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Singapore's manufacturing activity eases for the 4th straight month in December

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A GAUGE of manufacturing activity in Singapore slipped for the fourth straight month in December last year, pointing to a more sluggish few months ahead for the sector amid trade war uncertainties and the peaking of electronics cycles.

A GAUGE of manufacturing activity in Singapore slipped for the fourth straight month in December last year, pointing to a more sluggish few months ahead for the sector amid trade war uncertainties and the peaking of electronics cycles.

The Singapore Purchasing Managers' Index (PMI) dipped by 0.4 point from the previous month to record a slower expansion of 51.1, clocking its lowest reading since July 2017. A reading above the 50-point threshold indicates that the sector is generally expanding.

The lower print in December came on the back of slower expansion in the key indicators of new orders and new exports, factory output, inventory, as well as employment level.

Easing growth was also seen in the indexes of finished goods, imports, input prices and supplier deliveries, while the order backlog index continued to contract for the third month.

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The electronics sector PMI, a subset of the main index, extended its decline with a marginal dip of 0.1 point to 49.8 – its lowest print since July 2016 and the second consecutive month of contraction.

This was attributed to a first-ever decline in factory output, while the electronics imports index posted its first contraction after recording continuous expansion since April 2016.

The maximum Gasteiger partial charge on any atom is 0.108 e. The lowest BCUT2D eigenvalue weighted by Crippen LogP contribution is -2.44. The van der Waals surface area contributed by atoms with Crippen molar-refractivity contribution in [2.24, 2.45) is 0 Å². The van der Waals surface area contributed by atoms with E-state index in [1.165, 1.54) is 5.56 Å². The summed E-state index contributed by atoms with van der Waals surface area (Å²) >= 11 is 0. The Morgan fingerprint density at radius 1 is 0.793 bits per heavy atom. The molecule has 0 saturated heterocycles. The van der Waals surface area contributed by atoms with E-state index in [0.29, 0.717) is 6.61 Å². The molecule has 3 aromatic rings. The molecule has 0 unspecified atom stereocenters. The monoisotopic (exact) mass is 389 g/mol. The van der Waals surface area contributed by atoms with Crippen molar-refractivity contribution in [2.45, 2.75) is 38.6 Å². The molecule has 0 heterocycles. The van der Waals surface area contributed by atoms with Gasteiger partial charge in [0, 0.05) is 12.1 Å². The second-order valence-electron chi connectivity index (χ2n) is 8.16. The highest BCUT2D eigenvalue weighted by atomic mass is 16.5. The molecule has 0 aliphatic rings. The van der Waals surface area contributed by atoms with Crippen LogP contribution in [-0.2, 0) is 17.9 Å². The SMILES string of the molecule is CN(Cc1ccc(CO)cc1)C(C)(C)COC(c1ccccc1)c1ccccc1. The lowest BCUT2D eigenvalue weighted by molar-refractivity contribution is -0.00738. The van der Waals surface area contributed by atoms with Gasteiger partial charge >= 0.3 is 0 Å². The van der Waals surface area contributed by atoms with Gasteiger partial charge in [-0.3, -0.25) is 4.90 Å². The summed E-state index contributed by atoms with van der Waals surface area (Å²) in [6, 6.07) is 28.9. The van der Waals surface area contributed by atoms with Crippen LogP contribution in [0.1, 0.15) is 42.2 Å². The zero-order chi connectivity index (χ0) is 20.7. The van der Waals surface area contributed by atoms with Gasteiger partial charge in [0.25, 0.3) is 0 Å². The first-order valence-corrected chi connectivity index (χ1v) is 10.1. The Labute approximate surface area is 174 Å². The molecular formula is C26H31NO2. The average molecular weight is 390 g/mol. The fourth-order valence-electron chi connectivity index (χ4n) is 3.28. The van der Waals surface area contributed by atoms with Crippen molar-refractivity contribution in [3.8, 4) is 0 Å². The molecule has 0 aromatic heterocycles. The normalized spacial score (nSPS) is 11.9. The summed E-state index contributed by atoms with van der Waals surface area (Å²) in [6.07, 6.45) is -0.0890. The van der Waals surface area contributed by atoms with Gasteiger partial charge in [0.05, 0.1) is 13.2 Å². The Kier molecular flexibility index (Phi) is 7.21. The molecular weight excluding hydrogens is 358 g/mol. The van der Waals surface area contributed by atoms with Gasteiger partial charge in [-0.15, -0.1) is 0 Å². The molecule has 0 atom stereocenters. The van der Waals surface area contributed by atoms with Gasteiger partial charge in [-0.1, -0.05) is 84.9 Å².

Slower rates of expansion were seen in the key indicators of new orders, new exports, inventory and employment. Indexes of finished goods, input prices and supplier deliveries also showed easing growth.

The index of order backlog continued to contract for the eighth consecutive month.

Despite the weaker print, OCBC Bank economist Selena Ling said that Singapore's positive manufacturing PMI amid contraction in other parts of Asia suggested two points.

"First, the non-electronics industries are likely providing a buffer to the electronics weakness, and this is probably attributable to the biomedical sector," she said.

"Second, given the broad macro backdrop of tepid global growth prospects and slowing global demand for electronics, the likely trajectory is for the manufacturing PMI to continue to lose altitude in the coming months."

Across the rest of Asia, economies which saw declines in their manufacturing PMIs included South Korea, Taiwan and Malaysia.

Most notably, China's Caixin/Markit Manufacturing Purchasing Managers' Index fell to 49.7, contracting for the first time since May 2017. This dovetailed with China's official manufacturing PMI, which also fell into contractionary territory.